Somatoform disorder is a syndrome of multiple, and recurring symptoms that are medically unexplained. These occur over a prolonged period of time, in which emotional distress is often experienced through physical symptoms which are known as somatisation.
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Somatisation disorder patients commonly have co-existing disorders; depression (up to 60% patients), anxiety disorders (up to 50%), personality disorders (up to 50%) or alcohol and substance misuse. Somatisation disorders are common and the most prevalent disorder in General Practice. In primary care up to 30% of visits from patients may be with unexplained medical symptoms.
There are different kinds of somatoform disorder, including:
Who does somatoform disorder affect?-
Somatoform disorders affect people of all ages, although more common in the elderly and in women. The prevalence of people affected is difficult to determine because many people will never receive a formal diagnosis. Patients often seek repeated medical consultations which fail to find a definite medical cause.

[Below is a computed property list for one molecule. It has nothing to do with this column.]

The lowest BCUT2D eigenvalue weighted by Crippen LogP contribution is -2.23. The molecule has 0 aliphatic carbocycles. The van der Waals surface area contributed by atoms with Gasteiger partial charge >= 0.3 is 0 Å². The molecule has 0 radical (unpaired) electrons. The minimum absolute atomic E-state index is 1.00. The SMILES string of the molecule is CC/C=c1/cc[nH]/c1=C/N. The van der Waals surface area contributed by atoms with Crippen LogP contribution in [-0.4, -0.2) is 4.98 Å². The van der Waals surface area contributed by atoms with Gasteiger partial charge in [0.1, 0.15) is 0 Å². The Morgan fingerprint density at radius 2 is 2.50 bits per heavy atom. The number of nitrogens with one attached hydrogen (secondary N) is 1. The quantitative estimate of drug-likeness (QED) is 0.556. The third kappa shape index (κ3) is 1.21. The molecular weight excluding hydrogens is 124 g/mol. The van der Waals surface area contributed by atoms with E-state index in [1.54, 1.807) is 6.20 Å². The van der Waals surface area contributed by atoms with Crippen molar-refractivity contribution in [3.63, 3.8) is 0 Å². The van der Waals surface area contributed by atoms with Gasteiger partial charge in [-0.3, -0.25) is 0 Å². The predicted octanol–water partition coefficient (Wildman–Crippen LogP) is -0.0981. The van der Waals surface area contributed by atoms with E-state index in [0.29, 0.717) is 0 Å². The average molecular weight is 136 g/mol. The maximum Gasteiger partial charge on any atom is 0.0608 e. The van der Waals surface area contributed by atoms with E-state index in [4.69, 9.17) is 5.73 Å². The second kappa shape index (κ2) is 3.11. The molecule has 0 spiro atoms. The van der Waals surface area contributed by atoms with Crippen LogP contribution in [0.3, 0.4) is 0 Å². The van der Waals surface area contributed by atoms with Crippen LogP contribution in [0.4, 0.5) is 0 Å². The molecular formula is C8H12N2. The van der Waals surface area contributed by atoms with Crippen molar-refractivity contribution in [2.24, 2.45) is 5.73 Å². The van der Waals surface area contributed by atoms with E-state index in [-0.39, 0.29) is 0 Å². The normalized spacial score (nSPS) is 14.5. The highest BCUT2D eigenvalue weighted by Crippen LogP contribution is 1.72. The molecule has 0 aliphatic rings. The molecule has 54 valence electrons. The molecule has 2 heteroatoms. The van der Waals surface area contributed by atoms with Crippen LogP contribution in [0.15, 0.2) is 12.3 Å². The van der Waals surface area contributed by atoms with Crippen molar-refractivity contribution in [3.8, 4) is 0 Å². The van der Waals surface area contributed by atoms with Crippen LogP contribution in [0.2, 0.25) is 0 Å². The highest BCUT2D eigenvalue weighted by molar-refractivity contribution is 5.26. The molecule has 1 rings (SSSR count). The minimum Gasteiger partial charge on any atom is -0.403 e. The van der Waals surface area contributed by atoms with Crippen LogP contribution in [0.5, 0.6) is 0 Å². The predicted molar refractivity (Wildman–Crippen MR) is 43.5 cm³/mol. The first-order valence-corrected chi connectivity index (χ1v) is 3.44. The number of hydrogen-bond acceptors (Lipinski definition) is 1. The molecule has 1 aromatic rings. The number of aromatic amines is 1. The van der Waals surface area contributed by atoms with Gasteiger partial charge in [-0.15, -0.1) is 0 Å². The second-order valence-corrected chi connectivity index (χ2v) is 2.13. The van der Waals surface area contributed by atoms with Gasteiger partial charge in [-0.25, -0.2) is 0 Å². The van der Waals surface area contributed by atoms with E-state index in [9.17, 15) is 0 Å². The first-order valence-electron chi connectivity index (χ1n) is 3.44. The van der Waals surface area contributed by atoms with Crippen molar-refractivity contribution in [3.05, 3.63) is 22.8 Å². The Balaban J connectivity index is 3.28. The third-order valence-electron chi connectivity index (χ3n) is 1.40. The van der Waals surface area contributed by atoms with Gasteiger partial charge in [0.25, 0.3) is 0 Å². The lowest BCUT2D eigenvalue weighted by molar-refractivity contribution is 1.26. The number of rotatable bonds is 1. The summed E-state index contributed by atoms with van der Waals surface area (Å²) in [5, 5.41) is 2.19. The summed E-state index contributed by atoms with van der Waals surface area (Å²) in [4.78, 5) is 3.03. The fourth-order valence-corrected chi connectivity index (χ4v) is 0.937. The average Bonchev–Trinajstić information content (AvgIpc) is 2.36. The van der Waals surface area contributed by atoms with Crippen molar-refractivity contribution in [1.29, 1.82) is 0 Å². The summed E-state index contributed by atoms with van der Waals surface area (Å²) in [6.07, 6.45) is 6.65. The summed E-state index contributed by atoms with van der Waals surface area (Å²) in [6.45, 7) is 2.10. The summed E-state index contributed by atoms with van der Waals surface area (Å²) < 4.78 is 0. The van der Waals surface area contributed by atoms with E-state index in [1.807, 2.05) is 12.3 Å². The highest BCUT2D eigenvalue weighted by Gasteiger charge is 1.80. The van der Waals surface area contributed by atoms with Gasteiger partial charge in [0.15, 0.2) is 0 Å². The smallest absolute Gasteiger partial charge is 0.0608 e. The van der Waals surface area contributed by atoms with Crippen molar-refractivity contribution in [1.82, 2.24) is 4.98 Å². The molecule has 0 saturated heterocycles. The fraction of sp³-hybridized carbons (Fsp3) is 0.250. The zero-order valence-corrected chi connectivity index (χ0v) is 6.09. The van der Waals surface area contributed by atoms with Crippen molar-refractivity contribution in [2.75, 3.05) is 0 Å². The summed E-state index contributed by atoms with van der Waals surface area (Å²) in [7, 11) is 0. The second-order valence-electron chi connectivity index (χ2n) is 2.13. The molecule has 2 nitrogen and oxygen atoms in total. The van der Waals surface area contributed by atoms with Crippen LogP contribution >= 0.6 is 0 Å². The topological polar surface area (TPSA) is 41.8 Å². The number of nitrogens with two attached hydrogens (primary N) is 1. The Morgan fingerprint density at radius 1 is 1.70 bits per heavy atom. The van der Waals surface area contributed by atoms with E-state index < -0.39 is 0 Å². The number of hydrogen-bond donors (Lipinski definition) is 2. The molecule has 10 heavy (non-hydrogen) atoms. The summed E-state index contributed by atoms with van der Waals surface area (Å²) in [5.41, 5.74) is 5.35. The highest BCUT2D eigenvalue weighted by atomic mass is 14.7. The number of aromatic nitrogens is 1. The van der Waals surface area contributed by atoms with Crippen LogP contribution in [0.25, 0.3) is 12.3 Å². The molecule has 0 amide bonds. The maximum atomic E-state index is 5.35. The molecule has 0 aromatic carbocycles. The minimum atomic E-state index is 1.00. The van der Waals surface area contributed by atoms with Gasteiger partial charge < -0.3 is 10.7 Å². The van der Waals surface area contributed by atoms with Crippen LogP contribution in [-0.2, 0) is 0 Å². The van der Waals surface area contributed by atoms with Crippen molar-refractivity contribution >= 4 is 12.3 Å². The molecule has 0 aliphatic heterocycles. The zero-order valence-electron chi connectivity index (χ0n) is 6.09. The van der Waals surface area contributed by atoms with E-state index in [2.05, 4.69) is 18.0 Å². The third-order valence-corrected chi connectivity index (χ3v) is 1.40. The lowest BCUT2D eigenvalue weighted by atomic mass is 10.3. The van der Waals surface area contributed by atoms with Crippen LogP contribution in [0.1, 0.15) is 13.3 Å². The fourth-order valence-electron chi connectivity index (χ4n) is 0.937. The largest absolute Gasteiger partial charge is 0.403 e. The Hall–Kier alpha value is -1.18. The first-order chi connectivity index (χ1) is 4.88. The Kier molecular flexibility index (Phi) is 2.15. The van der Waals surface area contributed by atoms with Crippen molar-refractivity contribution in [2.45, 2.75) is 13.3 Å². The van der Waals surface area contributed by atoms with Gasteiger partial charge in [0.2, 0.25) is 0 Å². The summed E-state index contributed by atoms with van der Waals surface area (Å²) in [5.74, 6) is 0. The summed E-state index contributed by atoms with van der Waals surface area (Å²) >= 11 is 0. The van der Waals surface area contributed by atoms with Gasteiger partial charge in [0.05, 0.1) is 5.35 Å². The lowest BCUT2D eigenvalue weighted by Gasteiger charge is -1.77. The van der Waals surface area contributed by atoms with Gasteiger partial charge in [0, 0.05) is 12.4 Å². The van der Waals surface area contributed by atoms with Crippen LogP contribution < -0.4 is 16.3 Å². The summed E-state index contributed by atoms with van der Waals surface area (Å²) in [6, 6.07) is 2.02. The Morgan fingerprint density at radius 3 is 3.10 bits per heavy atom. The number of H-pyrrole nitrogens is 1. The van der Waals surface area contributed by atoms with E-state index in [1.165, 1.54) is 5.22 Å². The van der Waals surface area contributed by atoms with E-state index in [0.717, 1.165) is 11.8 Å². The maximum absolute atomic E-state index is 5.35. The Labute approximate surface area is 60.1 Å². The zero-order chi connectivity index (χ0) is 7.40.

The defining cause of somatoform disorder is unknown but research has indicated that early childhood experiences, along with cultural and environmental factors play a role in its manifestation. Sufferers may turn to alcohol or drugs to self-medicate and ease the burden of their somatic symptoms. However, excessive drug and alcohol intake can make the symptoms worse.
Symptoms of somatoform disorder-
The relationship between the mind and the body is complex and not fully comprehended. When a you experience somatisation, you are expressing a mental or emotional problem as physical symptoms. These physical symptoms, which are genuinely experienced by patients can include:
- Abdominal symptoms
- Pain in various parts of the body
How the Priory can help to treat somatoform disorders-
Priory has been helping to treat people with somatoform disorder for many years. We know that everyone's situation is different, which is why we ensure that everyone has a unique treatment plan tailored to their needs.
The type and length of somatoform disorder treatment is dependent on the individual's circumstances and the severity of the condition. Some patients are treated as out-patients, which means they come to Priory for hourly sessions with their consultant, psychologist or therapist. Others require a more structured treatment approach which can include staying at one of the Priory hospitals for the duration of their treatment where they take part in the psychological group programme as well as regular sessions with their consultant. Comprehensive day care packages are also available.